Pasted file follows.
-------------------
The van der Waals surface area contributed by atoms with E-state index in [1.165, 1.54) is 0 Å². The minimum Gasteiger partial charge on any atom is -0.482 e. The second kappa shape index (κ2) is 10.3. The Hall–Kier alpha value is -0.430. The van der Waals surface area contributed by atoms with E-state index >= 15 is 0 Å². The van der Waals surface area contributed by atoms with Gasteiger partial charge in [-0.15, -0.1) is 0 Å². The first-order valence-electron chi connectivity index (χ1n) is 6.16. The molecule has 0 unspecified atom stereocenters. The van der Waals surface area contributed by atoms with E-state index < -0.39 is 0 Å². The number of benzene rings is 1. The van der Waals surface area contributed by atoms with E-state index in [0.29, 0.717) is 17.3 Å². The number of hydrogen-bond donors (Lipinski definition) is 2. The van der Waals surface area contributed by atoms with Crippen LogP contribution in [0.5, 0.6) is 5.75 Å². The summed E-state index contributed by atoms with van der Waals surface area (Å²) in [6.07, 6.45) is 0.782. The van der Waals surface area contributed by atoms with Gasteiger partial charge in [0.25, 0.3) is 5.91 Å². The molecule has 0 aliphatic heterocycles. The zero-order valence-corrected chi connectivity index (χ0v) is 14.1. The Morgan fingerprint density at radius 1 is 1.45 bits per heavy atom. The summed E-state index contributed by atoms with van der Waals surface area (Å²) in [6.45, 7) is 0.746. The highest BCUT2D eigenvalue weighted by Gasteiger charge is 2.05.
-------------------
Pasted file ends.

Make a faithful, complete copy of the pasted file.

The van der Waals surface area contributed by atoms with E-state index in [1.165, 1.54) is 0 Å². The minimum Gasteiger partial charge on any atom is -0.482 e. The second kappa shape index (κ2) is 10.3. The Hall–Kier alpha value is -0.430. The van der Waals surface area contributed by atoms with E-state index >= 15 is 0 Å². The van der Waals surface area contributed by atoms with Gasteiger partial charge in [-0.15, -0.1) is 0 Å². The first-order valence-electron chi connectivity index (χ1n) is 6.16. The molecule has 0 unspecified atom stereocenters. The van der Waals surface area contributed by atoms with E-state index < -0.39 is 0 Å². The number of benzene rings is 1. The van der Waals surface area contributed by atoms with E-state index in [0.29, 0.717) is 17.3 Å². The number of hydrogen-bond donors (Lipinski definition) is 2. The van der Waals surface area contributed by atoms with Crippen LogP contribution in [0.5, 0.6) is 5.75 Å². The summed E-state index contributed by atoms with van der Waals surface area (Å²) in [6.07, 6.45) is 0.782. The van der Waals surface area contributed by atoms with Gasteiger partial charge in [0.25, 0.3) is 5.91 Å². The molecule has 0 aliphatic heterocycles. The zero-order valence-corrected chi connectivity index (χ0v) is 14.1. The Morgan fingerprint density at radius 1 is 1.45 bits per heavy atom. The summed E-state index contributed by atoms with van der Waals surface area (Å²) in [6.45, 7) is 0.746. The highest BCUT2D eigenvalue weighted by Gasteiger charge is 2.05.